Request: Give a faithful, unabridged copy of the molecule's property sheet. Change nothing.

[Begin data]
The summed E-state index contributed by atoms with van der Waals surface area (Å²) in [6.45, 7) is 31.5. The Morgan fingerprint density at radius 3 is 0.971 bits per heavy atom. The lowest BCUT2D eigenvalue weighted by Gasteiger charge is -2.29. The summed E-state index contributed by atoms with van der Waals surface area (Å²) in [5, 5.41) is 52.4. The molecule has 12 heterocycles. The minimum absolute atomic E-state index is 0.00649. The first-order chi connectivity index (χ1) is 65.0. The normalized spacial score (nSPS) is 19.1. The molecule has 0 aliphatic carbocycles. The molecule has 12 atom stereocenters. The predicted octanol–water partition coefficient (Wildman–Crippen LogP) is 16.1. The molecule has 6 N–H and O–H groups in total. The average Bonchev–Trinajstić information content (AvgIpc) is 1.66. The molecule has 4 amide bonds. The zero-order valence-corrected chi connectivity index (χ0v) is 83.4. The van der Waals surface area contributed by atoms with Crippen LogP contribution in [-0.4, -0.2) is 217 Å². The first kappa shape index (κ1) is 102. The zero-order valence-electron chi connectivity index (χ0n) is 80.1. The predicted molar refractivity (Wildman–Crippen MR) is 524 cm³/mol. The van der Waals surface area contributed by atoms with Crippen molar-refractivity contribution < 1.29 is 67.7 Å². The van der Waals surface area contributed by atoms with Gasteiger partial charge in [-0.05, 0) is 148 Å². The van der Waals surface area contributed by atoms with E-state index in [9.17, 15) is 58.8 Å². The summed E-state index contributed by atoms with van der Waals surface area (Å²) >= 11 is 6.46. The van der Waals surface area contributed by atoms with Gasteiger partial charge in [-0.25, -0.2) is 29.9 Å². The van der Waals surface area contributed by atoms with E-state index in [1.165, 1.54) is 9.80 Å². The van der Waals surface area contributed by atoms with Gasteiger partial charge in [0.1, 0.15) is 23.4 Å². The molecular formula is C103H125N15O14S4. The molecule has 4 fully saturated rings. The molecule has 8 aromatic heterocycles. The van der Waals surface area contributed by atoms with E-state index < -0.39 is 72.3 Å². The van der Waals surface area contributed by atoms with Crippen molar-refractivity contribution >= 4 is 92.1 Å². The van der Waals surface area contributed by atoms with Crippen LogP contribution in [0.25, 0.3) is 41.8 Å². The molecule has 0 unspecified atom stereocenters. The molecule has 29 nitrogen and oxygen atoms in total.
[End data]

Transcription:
The summed E-state index contributed by atoms with van der Waals surface area (Å²) in [6.45, 7) is 31.5. The Morgan fingerprint density at radius 3 is 0.971 bits per heavy atom. The lowest BCUT2D eigenvalue weighted by Gasteiger charge is -2.29. The summed E-state index contributed by atoms with van der Waals surface area (Å²) in [5, 5.41) is 52.4. The molecule has 12 heterocycles. The minimum absolute atomic E-state index is 0.00649. The first-order chi connectivity index (χ1) is 65.0. The normalized spacial score (nSPS) is 19.1. The molecule has 0 aliphatic carbocycles. The molecule has 12 atom stereocenters. The predicted octanol–water partition coefficient (Wildman–Crippen LogP) is 16.1. The molecule has 6 N–H and O–H groups in total. The average Bonchev–Trinajstić information content (AvgIpc) is 1.66. The molecule has 4 amide bonds. The zero-order valence-corrected chi connectivity index (χ0v) is 83.4. The van der Waals surface area contributed by atoms with Crippen LogP contribution in [-0.4, -0.2) is 217 Å². The first kappa shape index (κ1) is 102. The zero-order valence-electron chi connectivity index (χ0n) is 80.1. The predicted molar refractivity (Wildman–Crippen MR) is 524 cm³/mol. The van der Waals surface area contributed by atoms with Crippen molar-refractivity contribution < 1.29 is 67.7 Å². The van der Waals surface area contributed by atoms with Gasteiger partial charge in [-0.05, 0) is 148 Å². The van der Waals surface area contributed by atoms with E-state index in [9.17, 15) is 58.8 Å². The summed E-state index contributed by atoms with van der Waals surface area (Å²) >= 11 is 6.46. The van der Waals surface area contributed by atoms with Gasteiger partial charge in [-0.25, -0.2) is 29.9 Å². The van der Waals surface area contributed by atoms with E-state index in [1.165, 1.54) is 9.80 Å². The van der Waals surface area contributed by atoms with Gasteiger partial charge in [0.1, 0.15) is 23.4 Å². The molecular formula is C103H125N15O14S4. The molecule has 4 fully saturated rings. The molecule has 8 aromatic heterocycles. The van der Waals surface area contributed by atoms with E-state index < -0.39 is 72.3 Å². The van der Waals surface area contributed by atoms with Crippen molar-refractivity contribution >= 4 is 92.1 Å². The van der Waals surface area contributed by atoms with Crippen LogP contribution in [0.25, 0.3) is 41.8 Å². The molecule has 0 unspecified atom stereocenters. The molecule has 29 nitrogen and oxygen atoms in total.